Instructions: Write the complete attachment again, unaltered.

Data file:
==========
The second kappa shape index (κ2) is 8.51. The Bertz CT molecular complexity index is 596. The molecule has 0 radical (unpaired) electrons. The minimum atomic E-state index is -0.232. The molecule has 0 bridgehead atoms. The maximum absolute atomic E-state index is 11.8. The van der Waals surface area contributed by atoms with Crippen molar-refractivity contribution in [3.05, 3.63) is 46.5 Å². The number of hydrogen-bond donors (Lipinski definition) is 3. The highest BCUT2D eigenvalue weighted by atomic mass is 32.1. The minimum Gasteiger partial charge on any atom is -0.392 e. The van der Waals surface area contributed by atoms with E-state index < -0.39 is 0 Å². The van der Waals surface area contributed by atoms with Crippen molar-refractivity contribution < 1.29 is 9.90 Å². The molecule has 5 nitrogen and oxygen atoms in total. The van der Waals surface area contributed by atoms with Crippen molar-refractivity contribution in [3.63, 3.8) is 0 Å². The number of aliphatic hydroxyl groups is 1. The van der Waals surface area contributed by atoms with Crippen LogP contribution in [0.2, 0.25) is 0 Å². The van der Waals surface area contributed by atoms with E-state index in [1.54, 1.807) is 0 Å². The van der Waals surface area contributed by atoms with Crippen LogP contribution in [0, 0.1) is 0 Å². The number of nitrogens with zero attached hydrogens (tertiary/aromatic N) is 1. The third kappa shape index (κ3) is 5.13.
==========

The second kappa shape index (κ2) is 8.51. The Bertz CT molecular complexity index is 596. The molecule has 0 radical (unpaired) electrons. The minimum atomic E-state index is -0.232. The molecule has 0 bridgehead atoms. The maximum absolute atomic E-state index is 11.8. The van der Waals surface area contributed by atoms with Crippen molar-refractivity contribution in [3.05, 3.63) is 46.5 Å². The number of hydrogen-bond donors (Lipinski definition) is 3. The highest BCUT2D eigenvalue weighted by atomic mass is 32.1. The minimum Gasteiger partial charge on any atom is -0.392 e. The van der Waals surface area contributed by atoms with E-state index < -0.39 is 0 Å². The van der Waals surface area contributed by atoms with Crippen molar-refractivity contribution < 1.29 is 9.90 Å². The molecule has 5 nitrogen and oxygen atoms in total. The van der Waals surface area contributed by atoms with Crippen molar-refractivity contribution in [3.63, 3.8) is 0 Å². The number of aliphatic hydroxyl groups is 1. The van der Waals surface area contributed by atoms with Crippen LogP contribution in [0.2, 0.25) is 0 Å². The van der Waals surface area contributed by atoms with E-state index in [1.54, 1.807) is 0 Å². The van der Waals surface area contributed by atoms with Crippen LogP contribution in [0, 0.1) is 0 Å². The number of nitrogens with zero attached hydrogens (tertiary/aromatic N) is 1. The third kappa shape index (κ3) is 5.13.